The emergence of state-landed property in the oceans
How, then, to combat these two rent-depleting factors? Though the size, scale and structure of ﬁsheries systems are highly diverse, the World Bank uniformly ties its problem deﬁnition and solution to the state. On the former, ﬁsh stock depletion constitutes a loss of the nation’s ‘natural capital’, and thus a loss of national wealth. On the latter, recovering and capturing lost rents is also a project of the state. According to the report:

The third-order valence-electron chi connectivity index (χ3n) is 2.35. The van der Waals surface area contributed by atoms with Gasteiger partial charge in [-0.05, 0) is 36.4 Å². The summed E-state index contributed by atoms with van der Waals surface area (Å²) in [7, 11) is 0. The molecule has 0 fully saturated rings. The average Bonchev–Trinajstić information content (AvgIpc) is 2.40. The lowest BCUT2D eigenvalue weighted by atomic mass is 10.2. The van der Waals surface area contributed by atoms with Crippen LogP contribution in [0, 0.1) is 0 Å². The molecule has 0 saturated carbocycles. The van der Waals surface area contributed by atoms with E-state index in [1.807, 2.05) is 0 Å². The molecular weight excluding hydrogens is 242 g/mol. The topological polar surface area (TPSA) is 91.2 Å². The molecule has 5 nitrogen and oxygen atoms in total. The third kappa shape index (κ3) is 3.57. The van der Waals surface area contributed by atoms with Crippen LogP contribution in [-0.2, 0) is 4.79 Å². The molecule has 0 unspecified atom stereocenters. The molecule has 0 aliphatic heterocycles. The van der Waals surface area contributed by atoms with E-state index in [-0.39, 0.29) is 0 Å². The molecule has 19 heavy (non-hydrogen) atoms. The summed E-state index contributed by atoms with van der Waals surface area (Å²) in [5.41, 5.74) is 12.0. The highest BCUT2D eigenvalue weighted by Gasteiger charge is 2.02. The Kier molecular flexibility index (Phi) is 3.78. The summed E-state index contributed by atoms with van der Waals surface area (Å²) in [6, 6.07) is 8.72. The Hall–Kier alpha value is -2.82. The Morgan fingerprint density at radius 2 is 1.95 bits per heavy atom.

The Bank identiﬁes the state as responsible for strengthening property rights in order to restore an economic logic to the ﬁshing sector (World Bank 2009, xxi). This is because ‘the “tragedy of the commons” suggests that where forms of open access persist (which is the case in many of the world’s ﬁsheries), proﬁts will be dissipated’ (World Bank 2009, 38). Accordingly, the Bank estimates that billions in lost ‘economic rent’ will be recovered globally if states deﬁne, strengthen and manage property rights so that ‘biomass (the ﬁsh stock) and the capital stock (ﬂeet) are in equilibrium’ (World Bank 2009, 40).